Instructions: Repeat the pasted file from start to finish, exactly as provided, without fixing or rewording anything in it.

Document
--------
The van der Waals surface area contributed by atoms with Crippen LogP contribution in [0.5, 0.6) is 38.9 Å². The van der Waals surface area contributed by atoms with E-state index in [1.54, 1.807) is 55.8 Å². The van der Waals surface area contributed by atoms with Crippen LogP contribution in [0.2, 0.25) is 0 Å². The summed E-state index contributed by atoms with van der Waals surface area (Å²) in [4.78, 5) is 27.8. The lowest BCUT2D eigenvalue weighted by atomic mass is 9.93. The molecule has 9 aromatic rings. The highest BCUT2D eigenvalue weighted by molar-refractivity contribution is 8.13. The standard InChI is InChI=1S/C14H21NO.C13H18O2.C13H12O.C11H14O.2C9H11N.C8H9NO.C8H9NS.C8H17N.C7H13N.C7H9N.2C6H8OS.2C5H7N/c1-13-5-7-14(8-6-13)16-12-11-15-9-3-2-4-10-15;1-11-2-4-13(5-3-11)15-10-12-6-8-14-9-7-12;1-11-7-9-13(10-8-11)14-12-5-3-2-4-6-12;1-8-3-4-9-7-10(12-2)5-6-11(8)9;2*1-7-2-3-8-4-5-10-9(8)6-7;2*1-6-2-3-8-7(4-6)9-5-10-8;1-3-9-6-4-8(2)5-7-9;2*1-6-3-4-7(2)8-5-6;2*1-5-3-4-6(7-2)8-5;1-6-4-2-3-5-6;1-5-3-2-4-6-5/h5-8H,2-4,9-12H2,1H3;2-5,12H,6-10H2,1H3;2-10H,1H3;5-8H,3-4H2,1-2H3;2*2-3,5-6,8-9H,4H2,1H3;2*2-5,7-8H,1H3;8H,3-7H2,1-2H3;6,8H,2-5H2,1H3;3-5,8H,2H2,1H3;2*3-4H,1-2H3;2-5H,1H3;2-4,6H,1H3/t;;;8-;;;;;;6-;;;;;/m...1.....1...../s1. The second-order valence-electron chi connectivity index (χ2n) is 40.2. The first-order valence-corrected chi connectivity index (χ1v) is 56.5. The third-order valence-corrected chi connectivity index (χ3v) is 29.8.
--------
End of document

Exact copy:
The van der Waals surface area contributed by atoms with Crippen LogP contribution in [0.5, 0.6) is 38.9 Å². The van der Waals surface area contributed by atoms with E-state index in [1.54, 1.807) is 55.8 Å². The van der Waals surface area contributed by atoms with Crippen LogP contribution in [0.2, 0.25) is 0 Å². The summed E-state index contributed by atoms with van der Waals surface area (Å²) in [4.78, 5) is 27.8. The lowest BCUT2D eigenvalue weighted by atomic mass is 9.93. The molecule has 9 aromatic rings. The highest BCUT2D eigenvalue weighted by molar-refractivity contribution is 8.13. The standard InChI is InChI=1S/C14H21NO.C13H18O2.C13H12O.C11H14O.2C9H11N.C8H9NO.C8H9NS.C8H17N.C7H13N.C7H9N.2C6H8OS.2C5H7N/c1-13-5-7-14(8-6-13)16-12-11-15-9-3-2-4-10-15;1-11-2-4-13(5-3-11)15-10-12-6-8-14-9-7-12;1-11-7-9-13(10-8-11)14-12-5-3-2-4-6-12;1-8-3-4-9-7-10(12-2)5-6-11(8)9;2*1-7-2-3-8-4-5-10-9(8)6-7;2*1-6-2-3-8-7(4-6)9-5-10-8;1-3-9-6-4-8(2)5-7-9;2*1-6-3-4-7(2)8-5-6;2*1-5-3-4-6(7-2)8-5;1-6-4-2-3-5-6;1-5-3-2-4-6-5/h5-8H,2-4,9-12H2,1H3;2-5,12H,6-10H2,1H3;2-10H,1H3;5-8H,3-4H2,1-2H3;2*2-3,5-6,8-9H,4H2,1H3;2*2-5,7-8H,1H3;8H,3-7H2,1-2H3;6,8H,2-5H2,1H3;3-5,8H,2H2,1H3;2*3-4H,1-2H3;2-5H,1H3;2-4,6H,1H3/t;;;8-;;;;;;6-;;;;;/m...1.....1...../s1. The second-order valence-electron chi connectivity index (χ2n) is 40.2. The first-order valence-corrected chi connectivity index (χ1v) is 56.5. The third-order valence-corrected chi connectivity index (χ3v) is 29.8.